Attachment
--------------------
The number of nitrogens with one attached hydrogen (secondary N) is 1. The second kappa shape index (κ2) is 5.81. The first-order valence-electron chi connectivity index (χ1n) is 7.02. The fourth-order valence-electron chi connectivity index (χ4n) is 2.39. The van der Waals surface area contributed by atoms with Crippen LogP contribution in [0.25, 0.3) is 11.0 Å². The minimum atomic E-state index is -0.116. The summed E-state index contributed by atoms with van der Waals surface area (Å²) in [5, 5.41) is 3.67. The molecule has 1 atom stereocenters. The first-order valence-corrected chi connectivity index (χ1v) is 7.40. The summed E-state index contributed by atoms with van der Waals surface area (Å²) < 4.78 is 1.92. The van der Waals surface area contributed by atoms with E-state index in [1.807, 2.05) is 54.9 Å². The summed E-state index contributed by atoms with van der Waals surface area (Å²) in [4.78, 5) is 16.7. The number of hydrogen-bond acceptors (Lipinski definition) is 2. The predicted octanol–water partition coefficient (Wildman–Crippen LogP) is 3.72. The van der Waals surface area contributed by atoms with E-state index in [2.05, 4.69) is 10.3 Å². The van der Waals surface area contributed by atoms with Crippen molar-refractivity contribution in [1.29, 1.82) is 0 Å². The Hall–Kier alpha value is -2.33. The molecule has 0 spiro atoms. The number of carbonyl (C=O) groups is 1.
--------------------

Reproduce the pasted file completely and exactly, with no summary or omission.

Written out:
The number of nitrogens with one attached hydrogen (secondary N) is 1. The second kappa shape index (κ2) is 5.81. The first-order valence-electron chi connectivity index (χ1n) is 7.02. The fourth-order valence-electron chi connectivity index (χ4n) is 2.39. The van der Waals surface area contributed by atoms with Crippen LogP contribution in [0.25, 0.3) is 11.0 Å². The minimum atomic E-state index is -0.116. The summed E-state index contributed by atoms with van der Waals surface area (Å²) in [5, 5.41) is 3.67. The molecule has 1 atom stereocenters. The first-order valence-corrected chi connectivity index (χ1v) is 7.40. The summed E-state index contributed by atoms with van der Waals surface area (Å²) < 4.78 is 1.92. The van der Waals surface area contributed by atoms with E-state index in [1.807, 2.05) is 54.9 Å². The summed E-state index contributed by atoms with van der Waals surface area (Å²) in [4.78, 5) is 16.7. The number of hydrogen-bond acceptors (Lipinski definition) is 2. The predicted octanol–water partition coefficient (Wildman–Crippen LogP) is 3.72. The van der Waals surface area contributed by atoms with E-state index in [2.05, 4.69) is 10.3 Å². The van der Waals surface area contributed by atoms with Crippen molar-refractivity contribution in [1.29, 1.82) is 0 Å². The Hall–Kier alpha value is -2.33. The molecule has 0 spiro atoms. The number of carbonyl (C=O) groups is 1.